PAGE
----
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May 04, 2005
Report Asserts Shareholders Have The Right To Know More About DuPont PFOA Liabilities
    by William Baue

The report documents information on perfluorooctanoic acid, a Teflon ingredient associated with human health hazards, which DuPont withheld from federal regulators and investors alike.


In July 2004, the US Environmental Protection Agency (EPA) accused DuPont (ticker: DD) of failing for two decades (1981-2001) to disclose information on perfluorooctanoic acid (PFOA) and its salts (also known as C8), key ingredients in the company's non-stick Teflon product. Might the company also be holding out on shareholders, omitting from US Securities and Exchange Commission (SEC) filings information known by the company about the potential human hazards of exposure to PFOA? So asks a report by environmental attorney Sanford Lewis for DuPont Shareholders for Fair Value (DSFV), which includes the Paper, Allied-Industrial, Chemical, and Energy Workers Union (PACE) and socially responsible investing (SRI) firm Green Century Capital Management.

"Internally, the company discussed the potential liability and reputational impact associated with [PFOA] at least as early as 1984," states the report, entitled The Shareholder's Right to Know More. "However, it did not commence SEC disclosure until it was actually sued over alleged public exposures to PFOA."

In September 2004, DuPont agreed to pay more than $100 million to settle this class-action lawsuit on behalf of 80,000 people living in the vicinity of its Washington Works plant in Parkersburg, West Virginia. It was during the discovery phase of this suit that many of the internal documents suggesting DuPont's foreknowledge of potential human health risks and financial liabilities surfaced.

For example, the report reprints a 1981 DuPont document revealing that three of seven women who were pregnant while working in areas exposed to C8 had babies with facial birth defects like those found in animal studies of C8, or C8 was detected in the baby's or umbilical cord blood. The report also reprints a November 2000 email from John Bowman to Thomas Sager and Martha Rees, all DuPont attorneys.

"We are going to spend millions to defend these lawsuits and have the additional threat of punitive damages hanging over our head," Mr. Bowman wrote. "Our story is not a good one, we continued to increase our emissions into the community and then environment because of our concern about the biopersistence of this chemical."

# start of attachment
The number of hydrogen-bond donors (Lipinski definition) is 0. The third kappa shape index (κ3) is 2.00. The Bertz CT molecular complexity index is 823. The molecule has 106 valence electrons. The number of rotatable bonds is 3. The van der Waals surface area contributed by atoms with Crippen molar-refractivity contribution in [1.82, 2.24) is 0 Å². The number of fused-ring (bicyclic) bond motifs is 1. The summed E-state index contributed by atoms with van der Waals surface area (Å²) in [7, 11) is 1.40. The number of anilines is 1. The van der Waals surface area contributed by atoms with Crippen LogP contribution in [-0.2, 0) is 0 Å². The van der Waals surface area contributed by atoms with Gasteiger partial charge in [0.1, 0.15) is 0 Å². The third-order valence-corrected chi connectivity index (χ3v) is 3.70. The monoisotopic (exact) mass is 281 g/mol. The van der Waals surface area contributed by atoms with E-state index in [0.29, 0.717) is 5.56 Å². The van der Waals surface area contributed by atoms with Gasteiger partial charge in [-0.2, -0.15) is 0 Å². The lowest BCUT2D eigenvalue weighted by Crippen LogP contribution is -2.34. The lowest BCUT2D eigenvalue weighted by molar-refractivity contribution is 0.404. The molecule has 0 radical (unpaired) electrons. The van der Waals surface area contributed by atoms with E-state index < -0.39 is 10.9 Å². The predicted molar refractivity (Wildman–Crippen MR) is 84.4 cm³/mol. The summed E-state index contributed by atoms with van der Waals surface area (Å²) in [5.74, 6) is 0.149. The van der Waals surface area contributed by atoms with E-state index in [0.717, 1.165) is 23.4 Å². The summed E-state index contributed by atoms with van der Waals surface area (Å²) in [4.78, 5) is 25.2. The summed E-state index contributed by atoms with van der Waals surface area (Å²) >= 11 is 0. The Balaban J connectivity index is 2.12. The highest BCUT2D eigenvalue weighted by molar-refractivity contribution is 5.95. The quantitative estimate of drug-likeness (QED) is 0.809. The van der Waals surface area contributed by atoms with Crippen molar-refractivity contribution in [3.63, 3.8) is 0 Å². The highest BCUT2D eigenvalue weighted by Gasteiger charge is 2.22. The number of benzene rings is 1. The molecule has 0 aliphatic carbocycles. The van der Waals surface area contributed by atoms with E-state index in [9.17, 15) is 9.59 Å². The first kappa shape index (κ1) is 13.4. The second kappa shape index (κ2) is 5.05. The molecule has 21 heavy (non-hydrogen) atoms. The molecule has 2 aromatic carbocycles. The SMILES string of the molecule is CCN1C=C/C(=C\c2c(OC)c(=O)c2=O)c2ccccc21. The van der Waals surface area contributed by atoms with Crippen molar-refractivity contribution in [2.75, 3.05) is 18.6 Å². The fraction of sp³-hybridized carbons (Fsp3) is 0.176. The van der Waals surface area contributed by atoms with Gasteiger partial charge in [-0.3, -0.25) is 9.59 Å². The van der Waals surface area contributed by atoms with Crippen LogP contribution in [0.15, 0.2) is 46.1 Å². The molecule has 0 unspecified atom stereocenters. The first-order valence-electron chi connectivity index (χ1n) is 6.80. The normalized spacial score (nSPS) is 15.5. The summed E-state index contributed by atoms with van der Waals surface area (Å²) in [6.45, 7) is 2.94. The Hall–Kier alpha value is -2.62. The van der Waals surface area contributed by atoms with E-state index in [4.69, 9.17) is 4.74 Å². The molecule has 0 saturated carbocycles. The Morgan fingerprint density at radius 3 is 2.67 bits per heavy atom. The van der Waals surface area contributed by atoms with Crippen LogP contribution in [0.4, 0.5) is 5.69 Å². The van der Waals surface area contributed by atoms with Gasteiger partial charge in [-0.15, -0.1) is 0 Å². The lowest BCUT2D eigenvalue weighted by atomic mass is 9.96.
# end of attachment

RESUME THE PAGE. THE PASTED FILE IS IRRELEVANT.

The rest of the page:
This degree of concern did not inspire the company to disclose these potential liabilities to the EPA or to DuPont shareholders, despite the fact that SEC regulations require the filing of "material" information. The report cites a 1976 US Supreme Court decision stating that a "disclosure is material is there is a substantial likelihood that the disclosure of the omitted fact would have been viewed by a reasonable investor as having significantly altered the total mix of information available."

"It seems to me that some of this internal information would have changed the mix of information available to investors in ways that they would want to know," Mr. Lewis told SocialFunds.com. "At some point, didn't management owe investors much more information on the mounting evidence and the emerging trends showing increasing scrutiny of this substance, before there were lawsuits and EPA claims against the company?"

"You can argue about whether, when and how any individual item on PFOA should have been disclosed, but the aggregate effect of withholding this whole cluster of issues was to blindside investors in a way that Securities law is supposed to prevent," stated Mr. Lewis.

The historical precedent set by DuPont on disclosure lapses regarding PFOA raises concern about problems elsewhere in the company's operations.

"Information that's been disclosed so far comes out of the lawsuit involving one DuPont facility, but there are several other DuPont facilities where they use or produce PFOA," said Mr. Lewis. "We don't know, and DuPont has not disclosed, what kind of liability exposures are associated with those facilities."

DuPont spokesperson R. Clifton Webb did not respond to questions on whether the four other plants that handle PFOA are exposed to any of the same liabilities as the Washington Works plant, nor on why the company did not disclose PFOA-related risks and liabilities earlier.

"As noted in the proxy statement, the company has published in its Securities and Exchange Commission (SEC) reports detailed descriptions of current developments related to PFOA. In addition, there is also a substantial body of information about PFOA available on our website," Mr. Webb told SocialFunds.com.

A shareholder resolution (item number nine in the proxy statement) asked the company to report on PFOA-related expenses incurred between 1981 and 2004, and the proxy statement also includes DuPont's response to the resolution.

"Given the breadth of information that is publicly available, we are not going to comment beyond the proxy statement and other SEC reports," Mr. Webb added.

 

 
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